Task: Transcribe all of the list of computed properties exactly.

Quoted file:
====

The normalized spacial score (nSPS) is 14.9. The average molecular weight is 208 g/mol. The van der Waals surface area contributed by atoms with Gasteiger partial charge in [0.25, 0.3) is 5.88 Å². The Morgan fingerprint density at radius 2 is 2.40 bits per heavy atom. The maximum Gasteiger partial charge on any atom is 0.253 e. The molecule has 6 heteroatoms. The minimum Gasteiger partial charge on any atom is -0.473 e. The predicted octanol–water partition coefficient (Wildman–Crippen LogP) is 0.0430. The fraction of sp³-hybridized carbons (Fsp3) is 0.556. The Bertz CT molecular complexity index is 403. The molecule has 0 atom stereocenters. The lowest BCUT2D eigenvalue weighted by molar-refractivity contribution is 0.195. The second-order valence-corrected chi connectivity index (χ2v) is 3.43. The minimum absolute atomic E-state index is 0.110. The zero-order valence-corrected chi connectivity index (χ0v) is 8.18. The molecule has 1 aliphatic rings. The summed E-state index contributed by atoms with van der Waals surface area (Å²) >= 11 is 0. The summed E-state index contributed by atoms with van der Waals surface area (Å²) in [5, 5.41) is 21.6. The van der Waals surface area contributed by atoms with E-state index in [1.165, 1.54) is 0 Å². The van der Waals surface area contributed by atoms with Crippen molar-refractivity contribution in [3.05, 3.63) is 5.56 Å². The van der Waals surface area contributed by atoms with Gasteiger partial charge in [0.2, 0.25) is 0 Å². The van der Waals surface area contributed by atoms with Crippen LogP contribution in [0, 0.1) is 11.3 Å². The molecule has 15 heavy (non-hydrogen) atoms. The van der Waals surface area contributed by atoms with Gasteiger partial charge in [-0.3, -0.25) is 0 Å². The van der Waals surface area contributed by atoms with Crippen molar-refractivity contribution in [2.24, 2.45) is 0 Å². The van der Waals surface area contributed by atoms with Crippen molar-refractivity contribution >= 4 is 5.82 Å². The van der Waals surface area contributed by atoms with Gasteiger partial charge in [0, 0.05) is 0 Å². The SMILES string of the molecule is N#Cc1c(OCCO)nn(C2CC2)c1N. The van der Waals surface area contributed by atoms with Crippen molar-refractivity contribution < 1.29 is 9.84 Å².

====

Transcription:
The normalized spacial score (nSPS) is 14.9. The average molecular weight is 208 g/mol. The van der Waals surface area contributed by atoms with Gasteiger partial charge in [0.25, 0.3) is 5.88 Å². The Morgan fingerprint density at radius 2 is 2.40 bits per heavy atom. The maximum Gasteiger partial charge on any atom is 0.253 e. The molecule has 6 heteroatoms. The minimum Gasteiger partial charge on any atom is -0.473 e. The predicted octanol–water partition coefficient (Wildman–Crippen LogP) is 0.0430. The fraction of sp³-hybridized carbons (Fsp3) is 0.556. The Bertz CT molecular complexity index is 403. The molecule has 0 atom stereocenters. The lowest BCUT2D eigenvalue weighted by molar-refractivity contribution is 0.195. The second-order valence-corrected chi connectivity index (χ2v) is 3.43. The minimum absolute atomic E-state index is 0.110. The zero-order valence-corrected chi connectivity index (χ0v) is 8.18. The molecule has 1 aliphatic rings. The summed E-state index contributed by atoms with van der Waals surface area (Å²) >= 11 is 0. The summed E-state index contributed by atoms with van der Waals surface area (Å²) in [5, 5.41) is 21.6. The van der Waals surface area contributed by atoms with E-state index in [1.165, 1.54) is 0 Å². The van der Waals surface area contributed by atoms with Crippen molar-refractivity contribution in [3.05, 3.63) is 5.56 Å². The van der Waals surface area contributed by atoms with Gasteiger partial charge in [0.2, 0.25) is 0 Å². The van der Waals surface area contributed by atoms with Crippen LogP contribution in [0, 0.1) is 11.3 Å². The molecule has 15 heavy (non-hydrogen) atoms. The van der Waals surface area contributed by atoms with Gasteiger partial charge in [-0.3, -0.25) is 0 Å². The van der Waals surface area contributed by atoms with Crippen molar-refractivity contribution in [2.24, 2.45) is 0 Å². The van der Waals surface area contributed by atoms with Crippen molar-refractivity contribution >= 4 is 5.82 Å². The van der Waals surface area contributed by atoms with Gasteiger partial charge in [0, 0.05) is 0 Å². The SMILES string of the molecule is N#Cc1c(OCCO)nn(C2CC2)c1N. The van der Waals surface area contributed by atoms with Crippen molar-refractivity contribution < 1.29 is 9.84 Å².